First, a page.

• At less than 21 years old, you will most likely need a parent or guardian cosigner. UNLESS you can prove that you have an independent source of income (allowance from your parents doesn't count).

  • For secured credit cards, you just need to be 18 years old. You don't need a cosigner. All you need is the cash for the deposit.

  • If you're under 18, you can become an authorized user on an adult's credit card. You will get a credit card in your name.

Don't handcuff yourself with a bad first time credit card. Here's what to watch out for.

First Time Credit: What to Avoid

© CreditDonkey

The consequences of choosing the wrong card can be unpleasant. Steer clear of cards that have:

  • Excessively high fees: Most credit cards for people with little or no credit history come with fees. But don't let yourself get gouged--an annual fee of $40 or more is probably too steep.

  • Excessively high interest rates: Interest rates on cards for new credit card owners are higher because cardholders are seen as high default risks. Fortunately, you can find a card with a reasonable rate.

    Percents in the high teens to low 20s is the usual range for an annual percentage rate (APR) - avoid anything much higher than that.

  • Cards that don't report to credit agencies: The goal of any first time credit card owner is to establish a good reputation. You can't do that if the credit card issuer doesn't reporting your activity to the credit bureaus.

Looking for ways besides a card to beef up your credit? Read on.

How to Build Credit Without Credit Cards

If you don't qualify for any credit cards right now, don't worry. Here are some smart ways to build up your credit.

© CreditDonkey

  • Credit builder loan: This type of loan helps you build credit. You are given a loan that is held in a CD account in your name.

    Every month, you make a set monthly payment to repay the loan. At the end of one year, the loan is paid off and you can access your money (including the interest earned!)

      Self Lender

      Self Lender: Apply for a Credit Builder Account at Self Lender Now!

      • Get the savings plan that helps build credit today! No checking account or security deposit required.
      • Choose the amount you want to save and make monthly payments towards your savings goal
      • Monthly payments are reported to the three major credit bureaus.
      • For Example: A $545.00 Credit builder account, paid 12 times over one year would have a monthly payment of $48.00, and an Annual Percentage Rate of 10.69%

  • Student loan: You don't need a credit score or a parent co-signer to take out a federal student loan. You'll build credit as soon as you start making repayments.

  • Co-sign a loan: You'll need a co-signer for things like auto loan. But you will build credit by making monthly payments.

  • Report your rent: Landlords don't typically report rent payments to credit bureaus. But with services like Rental Kharma or Rent Reporters, YOU can.

    They then verify the payments with your landlord and report your rent history to the credit bureaus on your behalf.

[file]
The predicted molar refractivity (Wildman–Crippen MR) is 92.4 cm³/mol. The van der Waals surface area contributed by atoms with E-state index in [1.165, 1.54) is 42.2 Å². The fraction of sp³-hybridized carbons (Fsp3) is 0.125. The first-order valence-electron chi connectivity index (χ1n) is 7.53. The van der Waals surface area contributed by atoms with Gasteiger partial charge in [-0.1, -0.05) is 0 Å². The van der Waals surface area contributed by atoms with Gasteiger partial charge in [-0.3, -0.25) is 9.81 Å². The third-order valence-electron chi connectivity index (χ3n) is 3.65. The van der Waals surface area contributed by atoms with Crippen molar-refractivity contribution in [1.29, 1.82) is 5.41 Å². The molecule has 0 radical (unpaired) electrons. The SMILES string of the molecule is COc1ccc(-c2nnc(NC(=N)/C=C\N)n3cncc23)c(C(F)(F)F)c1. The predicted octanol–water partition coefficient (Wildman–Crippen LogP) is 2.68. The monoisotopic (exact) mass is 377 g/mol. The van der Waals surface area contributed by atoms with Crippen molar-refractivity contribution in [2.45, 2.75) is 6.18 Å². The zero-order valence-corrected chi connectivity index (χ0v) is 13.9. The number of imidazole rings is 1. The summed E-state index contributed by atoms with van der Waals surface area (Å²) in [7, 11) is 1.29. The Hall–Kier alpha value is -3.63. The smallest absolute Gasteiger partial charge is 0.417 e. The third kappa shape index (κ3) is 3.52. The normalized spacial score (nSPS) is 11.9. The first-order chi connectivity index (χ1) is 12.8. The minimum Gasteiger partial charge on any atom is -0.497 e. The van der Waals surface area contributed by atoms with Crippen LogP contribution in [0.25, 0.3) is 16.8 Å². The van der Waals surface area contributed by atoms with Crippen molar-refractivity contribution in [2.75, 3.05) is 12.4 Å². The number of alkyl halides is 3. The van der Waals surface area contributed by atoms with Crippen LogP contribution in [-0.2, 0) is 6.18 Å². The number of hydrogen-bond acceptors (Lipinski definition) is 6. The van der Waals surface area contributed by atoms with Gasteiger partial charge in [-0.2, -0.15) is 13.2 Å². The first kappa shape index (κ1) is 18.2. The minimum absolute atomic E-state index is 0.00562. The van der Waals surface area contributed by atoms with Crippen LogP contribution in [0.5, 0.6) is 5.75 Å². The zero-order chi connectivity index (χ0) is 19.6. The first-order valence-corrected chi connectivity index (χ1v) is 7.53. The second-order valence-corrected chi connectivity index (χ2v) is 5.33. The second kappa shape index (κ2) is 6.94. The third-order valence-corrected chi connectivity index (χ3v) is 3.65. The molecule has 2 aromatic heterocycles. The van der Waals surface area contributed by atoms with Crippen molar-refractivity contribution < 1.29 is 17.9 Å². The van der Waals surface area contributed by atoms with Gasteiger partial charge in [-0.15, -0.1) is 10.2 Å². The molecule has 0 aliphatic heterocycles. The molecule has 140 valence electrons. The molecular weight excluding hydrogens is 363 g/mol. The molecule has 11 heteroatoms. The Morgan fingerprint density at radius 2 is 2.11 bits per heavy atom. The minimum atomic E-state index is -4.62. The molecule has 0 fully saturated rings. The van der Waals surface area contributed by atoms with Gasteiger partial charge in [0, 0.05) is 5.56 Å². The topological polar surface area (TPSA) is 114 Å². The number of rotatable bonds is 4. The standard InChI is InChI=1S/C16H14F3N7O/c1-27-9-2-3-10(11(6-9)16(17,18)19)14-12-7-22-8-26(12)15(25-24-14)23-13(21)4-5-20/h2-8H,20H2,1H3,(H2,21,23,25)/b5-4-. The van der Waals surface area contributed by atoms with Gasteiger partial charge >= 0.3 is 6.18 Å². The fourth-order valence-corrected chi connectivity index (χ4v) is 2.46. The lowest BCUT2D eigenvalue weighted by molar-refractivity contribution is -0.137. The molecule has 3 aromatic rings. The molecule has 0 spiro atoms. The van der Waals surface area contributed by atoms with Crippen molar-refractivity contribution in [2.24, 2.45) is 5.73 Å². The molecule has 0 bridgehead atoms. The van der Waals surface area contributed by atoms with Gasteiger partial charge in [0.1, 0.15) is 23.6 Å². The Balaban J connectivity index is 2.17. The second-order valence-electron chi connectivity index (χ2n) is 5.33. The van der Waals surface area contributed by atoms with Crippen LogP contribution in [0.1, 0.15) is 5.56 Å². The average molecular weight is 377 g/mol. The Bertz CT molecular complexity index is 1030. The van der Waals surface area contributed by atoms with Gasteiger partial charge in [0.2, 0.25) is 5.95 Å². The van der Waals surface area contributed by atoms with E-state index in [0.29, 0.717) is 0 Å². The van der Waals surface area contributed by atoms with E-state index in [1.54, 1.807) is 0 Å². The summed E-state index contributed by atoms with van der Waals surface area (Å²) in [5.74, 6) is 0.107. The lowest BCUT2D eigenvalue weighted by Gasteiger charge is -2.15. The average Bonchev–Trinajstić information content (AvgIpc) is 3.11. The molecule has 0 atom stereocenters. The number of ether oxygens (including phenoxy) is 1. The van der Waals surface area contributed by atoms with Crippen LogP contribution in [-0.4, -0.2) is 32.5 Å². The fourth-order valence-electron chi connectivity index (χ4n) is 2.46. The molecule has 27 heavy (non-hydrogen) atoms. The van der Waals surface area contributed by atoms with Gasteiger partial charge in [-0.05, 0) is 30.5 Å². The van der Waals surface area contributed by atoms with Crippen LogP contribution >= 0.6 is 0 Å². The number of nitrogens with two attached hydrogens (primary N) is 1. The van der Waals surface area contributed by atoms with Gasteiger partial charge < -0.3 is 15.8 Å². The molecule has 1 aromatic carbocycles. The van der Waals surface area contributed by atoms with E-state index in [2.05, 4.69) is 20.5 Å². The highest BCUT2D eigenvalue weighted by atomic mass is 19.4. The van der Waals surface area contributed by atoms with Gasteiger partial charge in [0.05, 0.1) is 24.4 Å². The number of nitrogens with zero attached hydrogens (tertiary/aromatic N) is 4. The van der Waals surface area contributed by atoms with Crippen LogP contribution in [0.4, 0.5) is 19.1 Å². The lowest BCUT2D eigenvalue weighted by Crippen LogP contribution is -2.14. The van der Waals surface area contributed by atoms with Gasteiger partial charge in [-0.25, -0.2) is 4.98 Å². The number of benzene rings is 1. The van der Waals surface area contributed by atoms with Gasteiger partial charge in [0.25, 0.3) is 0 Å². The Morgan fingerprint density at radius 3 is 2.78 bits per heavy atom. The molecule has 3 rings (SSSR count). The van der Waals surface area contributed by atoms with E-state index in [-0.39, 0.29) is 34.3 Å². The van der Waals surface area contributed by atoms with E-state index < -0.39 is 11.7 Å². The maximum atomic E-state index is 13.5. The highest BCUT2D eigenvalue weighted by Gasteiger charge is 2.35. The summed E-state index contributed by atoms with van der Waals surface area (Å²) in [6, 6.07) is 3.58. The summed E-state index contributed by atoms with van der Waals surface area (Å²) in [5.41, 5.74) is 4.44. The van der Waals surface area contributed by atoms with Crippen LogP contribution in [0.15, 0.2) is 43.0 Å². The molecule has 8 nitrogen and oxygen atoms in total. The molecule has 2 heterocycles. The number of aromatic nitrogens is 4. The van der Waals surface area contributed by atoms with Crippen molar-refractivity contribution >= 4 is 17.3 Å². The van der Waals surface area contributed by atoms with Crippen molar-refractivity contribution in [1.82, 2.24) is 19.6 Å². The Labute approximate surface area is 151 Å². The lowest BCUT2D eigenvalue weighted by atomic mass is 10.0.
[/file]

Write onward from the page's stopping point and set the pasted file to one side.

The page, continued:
Bottom Line

A first time credit card is a great first step to building your credit history. Do your research to find the right card for you—and ones to avoid. Even if you're rejected, there are still ways to build your credit.

And remember: your credit history will follow you everywhere. Pay off your balance and make timely payments to earn access to cards with better perks and rates.

Leah Norris is a research analyst at CreditDonkey, a credit card comparison and reviews website. Write to Leah Norris at

Disclaimer: Opinions expressed here are author's alone. Please support CreditDonkey on our mission to help you make savvy decisions. Our free online service is made possible through financial relationships with some of the products and services mentioned on this site. We may receive compensation if you shop through links in our content.

Editorial Note: Any opinions, analyses, reviews or recommendations expressed in this article are those of the author's alone, and have not been reviewed, approved or otherwise endorsed by any card issuer. This site may be compensated through the Advertiser's affiliate programs.

Disclaimer: The information for the Discover it® Cash Back, Discover it® Student Cash Back, Capital One® Spark® Classic for Business, Capital One® QuicksilverOne® Cash Rewards Credit Card, Capital One® VentureOne® Rewards Credit Card, Journey® Student Rewards from Capital One®, Capital One® Platinum Credit Card, Discover it® Secured, and Discover it® Student chrome has been collected independently by CreditDonkey. The card details on this page have not been reviewed or provided by the card issuer.

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About CreditDonkey®
CreditDonkey is a credit card comparison website. We publish data-driven analysis to help you save money & make savvy decisions.

Editorial Note: Any opinions, analyses, reviews or recommendations expressed on this page are those of the author's alone, and have not been reviewed, approved or otherwise endorsed by any card issuer.

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CreditDonkey does not know your individual circumstances and provides information for general educational purposes only. CreditDonkey is not a substitute for, and should not be used as, professional legal, credit or financial advice. You should consult your own professional advisors for such advice.